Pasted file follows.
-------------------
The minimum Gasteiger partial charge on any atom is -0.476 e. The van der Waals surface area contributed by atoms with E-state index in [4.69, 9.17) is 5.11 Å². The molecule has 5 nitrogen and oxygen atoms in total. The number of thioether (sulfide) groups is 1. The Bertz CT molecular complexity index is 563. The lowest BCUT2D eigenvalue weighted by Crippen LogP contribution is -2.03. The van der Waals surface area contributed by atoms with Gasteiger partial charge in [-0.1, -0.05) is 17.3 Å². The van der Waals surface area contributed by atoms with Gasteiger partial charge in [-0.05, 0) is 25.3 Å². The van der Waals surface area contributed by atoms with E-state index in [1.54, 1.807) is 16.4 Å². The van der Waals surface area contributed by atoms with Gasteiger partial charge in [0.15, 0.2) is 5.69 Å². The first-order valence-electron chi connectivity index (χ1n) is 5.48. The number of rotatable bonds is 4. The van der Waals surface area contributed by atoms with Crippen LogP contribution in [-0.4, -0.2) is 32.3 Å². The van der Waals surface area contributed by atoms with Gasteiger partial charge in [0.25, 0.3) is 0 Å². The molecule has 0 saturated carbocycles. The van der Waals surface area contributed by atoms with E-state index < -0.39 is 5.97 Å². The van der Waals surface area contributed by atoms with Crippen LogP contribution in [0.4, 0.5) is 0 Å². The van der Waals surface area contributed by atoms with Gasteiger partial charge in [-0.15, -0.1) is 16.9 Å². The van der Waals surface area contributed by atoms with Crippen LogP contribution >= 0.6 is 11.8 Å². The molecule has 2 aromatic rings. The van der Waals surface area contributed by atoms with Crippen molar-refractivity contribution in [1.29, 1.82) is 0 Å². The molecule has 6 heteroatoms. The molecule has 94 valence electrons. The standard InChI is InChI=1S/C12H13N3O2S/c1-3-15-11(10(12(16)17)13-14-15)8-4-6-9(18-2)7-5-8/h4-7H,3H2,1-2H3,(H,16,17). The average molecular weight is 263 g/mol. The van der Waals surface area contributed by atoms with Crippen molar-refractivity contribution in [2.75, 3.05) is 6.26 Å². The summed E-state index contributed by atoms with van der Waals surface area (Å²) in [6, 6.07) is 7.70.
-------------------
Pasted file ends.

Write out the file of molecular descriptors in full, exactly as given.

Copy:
The minimum Gasteiger partial charge on any atom is -0.476 e. The van der Waals surface area contributed by atoms with E-state index in [4.69, 9.17) is 5.11 Å². The molecule has 5 nitrogen and oxygen atoms in total. The number of thioether (sulfide) groups is 1. The Bertz CT molecular complexity index is 563. The lowest BCUT2D eigenvalue weighted by Crippen LogP contribution is -2.03. The van der Waals surface area contributed by atoms with Gasteiger partial charge in [-0.1, -0.05) is 17.3 Å². The van der Waals surface area contributed by atoms with Gasteiger partial charge in [-0.05, 0) is 25.3 Å². The van der Waals surface area contributed by atoms with E-state index in [1.54, 1.807) is 16.4 Å². The van der Waals surface area contributed by atoms with Gasteiger partial charge in [0.15, 0.2) is 5.69 Å². The first-order valence-electron chi connectivity index (χ1n) is 5.48. The number of rotatable bonds is 4. The van der Waals surface area contributed by atoms with Crippen LogP contribution in [-0.4, -0.2) is 32.3 Å². The van der Waals surface area contributed by atoms with Gasteiger partial charge in [0.25, 0.3) is 0 Å². The molecule has 0 saturated carbocycles. The van der Waals surface area contributed by atoms with E-state index < -0.39 is 5.97 Å². The van der Waals surface area contributed by atoms with Crippen LogP contribution in [0.4, 0.5) is 0 Å². The van der Waals surface area contributed by atoms with Gasteiger partial charge in [-0.15, -0.1) is 16.9 Å². The van der Waals surface area contributed by atoms with Crippen LogP contribution >= 0.6 is 11.8 Å². The molecule has 2 aromatic rings. The van der Waals surface area contributed by atoms with Crippen molar-refractivity contribution in [1.29, 1.82) is 0 Å². The molecule has 6 heteroatoms. The molecule has 94 valence electrons. The standard InChI is InChI=1S/C12H13N3O2S/c1-3-15-11(10(12(16)17)13-14-15)8-4-6-9(18-2)7-5-8/h4-7H,3H2,1-2H3,(H,16,17). The average molecular weight is 263 g/mol. The van der Waals surface area contributed by atoms with Crippen molar-refractivity contribution in [2.75, 3.05) is 6.26 Å². The summed E-state index contributed by atoms with van der Waals surface area (Å²) in [6, 6.07) is 7.70.